|By Barbara Goldberg and Elizabeth Barber1/3 |By Barbara Goldberg and Elizabeth Barber
|By Barbara Goldberg and Elizabeth Barber2/3 |By Barbara Goldberg and Elizabeth Barber
|By Barbara Goldberg and Elizabeth Barber3/3 |By Barbara Goldberg and Elizabeth Barber
By Barbara Goldberg and Elizabeth Barber
NEW YORK/BOSTON (Reuters) - Wicked winter weather gripping the northeastern United States exposed weaknesses in mass transit systems from Boston to New York, with commuters stranded on icy train platforms amid delays stretching into Tuesday.
A day after a deadly snowstorm slammed the region, extreme delays crippled Boston's subways, including the most heavily traveled Red Line, which sees about 273,000 riders each day.
- There's fanfic at The Met and it's all because of the Tale of Genji21 Pictures
- Oscars 2019: Red carpet looks and full list of winners36 Pictures
"A week of constant exposure to frigid temperatures, ice, and record snowfall has taken a major toll on the MBTA's vehicles and infrastructure," the Massachusetts Bay Transit Authority said in a statement.
"We're incredibly late and we're incredibly annoyed," Jeremiah Graves, 31, said as he and a companion waited for a bus to get to work after no train showed up at the Harvard stop.
"The decision should have been made yesterday to shut down everything and have time to clean up for today," he said, referring to the second major storm in less than a week to pummel the Northeast. It was blamed for at least seven deaths, including some in the Midwest, where it struck first.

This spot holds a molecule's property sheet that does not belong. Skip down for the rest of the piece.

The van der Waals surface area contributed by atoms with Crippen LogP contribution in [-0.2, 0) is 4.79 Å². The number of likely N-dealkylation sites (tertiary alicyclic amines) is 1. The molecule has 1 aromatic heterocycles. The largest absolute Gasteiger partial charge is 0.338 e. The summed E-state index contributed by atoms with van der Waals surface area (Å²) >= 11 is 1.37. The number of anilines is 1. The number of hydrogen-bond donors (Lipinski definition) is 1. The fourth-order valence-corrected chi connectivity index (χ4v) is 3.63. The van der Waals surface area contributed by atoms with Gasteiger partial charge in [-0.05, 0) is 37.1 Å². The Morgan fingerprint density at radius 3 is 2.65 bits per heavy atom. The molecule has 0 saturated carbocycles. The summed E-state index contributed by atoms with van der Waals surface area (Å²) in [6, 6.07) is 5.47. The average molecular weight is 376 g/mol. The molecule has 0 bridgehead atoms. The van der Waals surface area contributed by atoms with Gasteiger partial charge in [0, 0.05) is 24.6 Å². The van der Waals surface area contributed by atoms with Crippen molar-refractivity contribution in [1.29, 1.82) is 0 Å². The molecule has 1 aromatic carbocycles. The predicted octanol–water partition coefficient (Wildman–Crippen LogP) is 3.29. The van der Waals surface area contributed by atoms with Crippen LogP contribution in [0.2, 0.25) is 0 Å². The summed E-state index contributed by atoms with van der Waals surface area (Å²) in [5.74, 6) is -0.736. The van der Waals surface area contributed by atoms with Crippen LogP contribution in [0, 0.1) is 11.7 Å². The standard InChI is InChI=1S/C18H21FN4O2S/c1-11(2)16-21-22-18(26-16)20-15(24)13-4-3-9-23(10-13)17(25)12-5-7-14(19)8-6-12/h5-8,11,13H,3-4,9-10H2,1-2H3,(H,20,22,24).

In New York City, icing on Monday was blamed for paralyzing the Number 7 subway line - which serves 500,000 riders a day - and doubling commuting times for some who scrambled to squeeze onto buses or taxis.
"'7'th ring of hell for frozen Queens riders," proclaimed a Daily News headline about the end-to-end shutdown for six hours, which began when workers tried to remove an umbrella burning on the electric third rail and wound up allowing ice to form on the third rail, which stalled a train and brought the line to a halt.
"Am I going to be stranded in Queens all day?" Helen Gutowski, 24, a performance artist, recalled worrying after the train went out of service, and she waited for a bus for two hours in the cold before she started walking the snowy streets to head home.
On Tuesday morning, three other subway lines were delayed because of signal problems that could be weather related, said Amanda Kwan, spokeswoman for the Metropolitan Transportation Authority, which oversees the subway system, including 220 miles of track that are above ground and exposed to the elements.
Commuter delays due to weather also were reported on trains in suburban New Jersey and Long Island, and ice closed the sidewalk on the George Washington Bridge spanning the Hudson River.
(Reporting by Barbara Goldberg in New York and Elizabeth Barber in Boston; Additional reporting by Ellen Wulfhorst in New York; Editing by Scott Malone and Doina Chiacu)